The Artist

   Director: Michel Hazanavicius, The Weinstein Company, Rated PG, 100 mins

A black and white silent movie from French writer/director Michel Hazanavicius (OSS 117) has surprisingly taken out most of this year’s awards as well as won 5 Oscars including Best Film and the Best Actor award for its leading star Jean Dujardin, with some construing these accolades as paying homage to Hollywood’s golden era of silent movies.
The Artist
   The Artist is certainly an enjoyable experience due mainly to its simple storyline that tells of the downward spiral of a famous silent star George Valentin (Dujardin-OSS 117) who rejects the transition from silent to talking movies while his adoring fan and aspiring actress Peppy Miller (Berenice Bejo- OSS 117) accepts the change thereby seeing her star rise.
   Admittedly, Dujardin’s portrayal of Valentin is both entertaining and smooth, exhibiting that French characteristic of aloofness and pomposity required of the role-at the same time as showing a remarkable resemblance to legendary actors Clark Gable and Gene Kelly.
   Furthermore Bejo’s performance is delightful as Dujardin’s co-star Peppy and the chemistry between them is quite obvious.
   Besides French actors taking on both leading roles there are also credible performances from a renown supporting cast that includes John Goodman (star of TV’s Roseanne) as studio boss Al Zimmer, James Cromwell (Surrogates) as Clifton and Malcolm McDowell as the butler-with the real scene stealer being Valentin’s dog Uggie.
   There is no doubt that Hazanavicius’ tribute to the silent movie scene has plenty of charm (including a well assembled cast) that will appeal to enthusiasts of the silent movie era but others may see it as belonging to Hollywood’s historical period and still prefer to watch a more modern and colourful interpretation of human relationships or movies that incorporate ground-breaking action scenes with CGI effects.

VIC'S VERDICT:       3 Rubber Stamps


John Carter

   Director: Andrew Stanton, Walt Disney Pictures, Rated M, 132 mins

Oscar-winning animator and filmmaker Andrew Stanton whose hits include Wall-E and Finding Nemo returns to the big screen with a fun-filled fantasy adventure that combines the elements of a sci-fi movie with that of a western-in many respects similar to Spielberg’s Cowboys and Aliens.
John Carter
   Stanton’s blockbuster production (132 minutes in duration) has an intriguing beginning with an American Civil War officer, Captain John Carter (Taylor Kitsch – from X-Men Origins: Wolverine) suddenly finding himself being transported to Mars where he encounters the tall green insect like warriors known as the Tharks (with four arms and tusks) and is befriended by its leader Tars Tarkus (voiced by Willem Dafoe – The Hunter).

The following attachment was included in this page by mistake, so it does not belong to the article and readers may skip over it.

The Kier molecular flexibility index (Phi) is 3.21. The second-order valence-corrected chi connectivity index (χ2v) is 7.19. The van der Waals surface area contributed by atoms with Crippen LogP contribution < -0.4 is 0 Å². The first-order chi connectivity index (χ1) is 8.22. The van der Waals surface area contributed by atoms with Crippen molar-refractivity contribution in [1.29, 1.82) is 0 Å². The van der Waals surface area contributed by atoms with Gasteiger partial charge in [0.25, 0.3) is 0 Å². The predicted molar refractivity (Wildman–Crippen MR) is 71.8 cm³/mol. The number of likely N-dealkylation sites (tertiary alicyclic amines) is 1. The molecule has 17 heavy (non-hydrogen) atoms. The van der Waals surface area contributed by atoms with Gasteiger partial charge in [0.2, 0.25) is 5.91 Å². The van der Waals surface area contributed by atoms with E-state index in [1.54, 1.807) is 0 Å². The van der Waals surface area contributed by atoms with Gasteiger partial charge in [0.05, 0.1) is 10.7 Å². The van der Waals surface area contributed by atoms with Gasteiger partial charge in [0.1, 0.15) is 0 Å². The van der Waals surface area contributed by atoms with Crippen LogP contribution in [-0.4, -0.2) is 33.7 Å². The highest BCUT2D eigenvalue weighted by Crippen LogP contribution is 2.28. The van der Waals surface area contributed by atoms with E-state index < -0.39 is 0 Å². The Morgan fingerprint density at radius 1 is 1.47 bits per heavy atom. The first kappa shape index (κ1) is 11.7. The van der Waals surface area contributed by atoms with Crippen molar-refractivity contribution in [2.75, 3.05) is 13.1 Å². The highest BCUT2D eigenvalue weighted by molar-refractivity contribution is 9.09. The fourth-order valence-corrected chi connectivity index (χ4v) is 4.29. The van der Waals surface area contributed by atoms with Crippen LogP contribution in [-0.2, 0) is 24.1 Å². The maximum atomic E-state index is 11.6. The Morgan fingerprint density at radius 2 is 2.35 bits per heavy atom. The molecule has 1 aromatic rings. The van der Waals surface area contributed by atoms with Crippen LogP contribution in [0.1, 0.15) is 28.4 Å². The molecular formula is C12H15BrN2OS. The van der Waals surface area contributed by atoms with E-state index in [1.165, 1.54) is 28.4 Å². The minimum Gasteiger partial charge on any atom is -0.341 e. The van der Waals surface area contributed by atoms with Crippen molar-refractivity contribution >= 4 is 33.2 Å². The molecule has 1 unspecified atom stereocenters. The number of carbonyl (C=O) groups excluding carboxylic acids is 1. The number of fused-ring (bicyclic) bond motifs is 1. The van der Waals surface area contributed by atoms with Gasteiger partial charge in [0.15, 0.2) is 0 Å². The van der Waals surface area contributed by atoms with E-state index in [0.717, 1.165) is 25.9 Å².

There are also human-like inhabitants that are at war with each other on the planet known to the locals as “Barsoom” – the humanoid Red from the city of Helium and the humanoid Blue from Zodanga whose prince Sab Than (Dominic West –
Centurion) is offered by the Helium ruler, Tardos Mors (Ciarain Hinds – The Debt) his daughter’s hand in marriage, the lovely princess Dejah Thoris (Lynn Collins), as a means of maintaining peace between the city states.
   Unfortunately this goes against the plans of the evil Matai Shang (Mark Strong – Green Lantern) who provides Sab Than (West) with a special weapon to wreak havoc against the Reds-that is until Carter steps in and due to Mars’ gravity uses his newly acquired superhuman powers to his advantage, enabling him to even leap tall buildings in a single bound.
   Using his obvious skills in animation and CGI to great effect, Stanton delivers an action-packed and thrilling sci-fi western that is filled with outrageous creatures, humorous sequences, grand landscapes, romantic bits and out of this world space-craft ensuring that Stanton’s rendition of John Carter (surprisingly based on Tarzan author Edgar Rice Burroughs’ earlier novels) is a truly entertaining experience.

VIC'S VERDICT:       3 ½ Rubber Stamps

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